The normal human ovary part II: How steroid hormones work

Research output: Chapter in Book/Report/Conference proceedingChapterpeer-review

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Abstract

Introduction Estrogen (E) and progesterone (P) play central roles in both the endocrine and intracrine regulation of all aspects of female reproduction [1-3]. In the reproductive system they act at the level of the hypothalamus, anterior pituitary, ovary, and uterus to coordinate neuroendocrine-directed pulsatile secretion of gonadotropin releasing hormone, cyclic release of gonadotropins FSH and LH, ovulation, and endometrial development in preparation for implantation and maintenance of the fertilized embryo. In addition, both hormones are essential for pubescent and pregnancy mammary gland development (a complex set of multiple instructions condensed in simplest terms as ductal morphogenesis in the case of E and further ductal branching with lobulo-alveolar differentiation in the case of P). However, the physiologic activities of these steroids are not limited to reproductive system functions; their roles, particularly those of estradiol (E2), the primary estrogen, also include regulation of lipid and carbohydrate metabolism, the integrity of the cardiovascular system, the central nervous system, and skeletal homeostasis. It is in this broad spectrum of effects that the general understanding of the biology of these hormones has been expanded, distilled, and crystallized in cell- and tissue-specific receptor and post-receptor functional contexts. It is in the unraveling of the complexities of how these steroids work that the most revealing biologic and pharmacologic information has emerged. Among these new insights are: (1) ligand availability, variability, and tissue specificity; (2) new signaling pathways responsive to variable ligand/receptor aggregates localized in various cellular sites; (3) new modes of genomic and non-genomic action; (4) fuller understanding of the formation of receptor complexes with assemblies of either activators or repressors (transcriptomes and signalsomes); and (5) the translational and post-translational epigenetic accommodations which achieve signal-specific functional impact.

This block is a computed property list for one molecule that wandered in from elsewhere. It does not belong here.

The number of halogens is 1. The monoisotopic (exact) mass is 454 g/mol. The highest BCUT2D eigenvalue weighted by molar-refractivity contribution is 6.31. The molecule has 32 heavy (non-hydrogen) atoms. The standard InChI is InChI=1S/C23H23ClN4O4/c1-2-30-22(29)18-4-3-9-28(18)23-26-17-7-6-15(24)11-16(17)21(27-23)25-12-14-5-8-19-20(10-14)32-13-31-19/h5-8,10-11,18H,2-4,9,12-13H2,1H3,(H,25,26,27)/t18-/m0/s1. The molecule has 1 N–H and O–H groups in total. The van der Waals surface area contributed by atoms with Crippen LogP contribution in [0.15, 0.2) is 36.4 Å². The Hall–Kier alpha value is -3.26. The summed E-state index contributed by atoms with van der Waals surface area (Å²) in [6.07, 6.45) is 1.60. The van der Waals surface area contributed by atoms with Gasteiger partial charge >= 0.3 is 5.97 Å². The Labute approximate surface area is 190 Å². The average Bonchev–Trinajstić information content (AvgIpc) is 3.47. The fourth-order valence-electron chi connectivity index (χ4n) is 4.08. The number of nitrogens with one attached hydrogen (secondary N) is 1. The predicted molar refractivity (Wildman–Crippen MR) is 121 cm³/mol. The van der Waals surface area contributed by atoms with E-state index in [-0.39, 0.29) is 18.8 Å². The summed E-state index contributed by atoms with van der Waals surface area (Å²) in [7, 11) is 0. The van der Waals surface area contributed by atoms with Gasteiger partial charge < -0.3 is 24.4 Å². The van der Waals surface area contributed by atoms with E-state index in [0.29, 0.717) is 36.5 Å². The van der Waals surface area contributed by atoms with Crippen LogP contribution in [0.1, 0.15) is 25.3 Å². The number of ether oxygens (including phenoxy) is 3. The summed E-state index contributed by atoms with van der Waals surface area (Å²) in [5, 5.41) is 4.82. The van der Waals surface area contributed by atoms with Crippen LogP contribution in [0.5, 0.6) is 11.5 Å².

Original languageEnglish
Title of host publicationAltchek's Diagnosis and Management of Ovarian Disorders, Third Edition
PublisherCambridge University Press
Pages37-64
Number of pages28
ISBN (Electronic)9781139003254
ISBN (Print)9781107012813
DOIs
StatePublished - 1 Jan 2010

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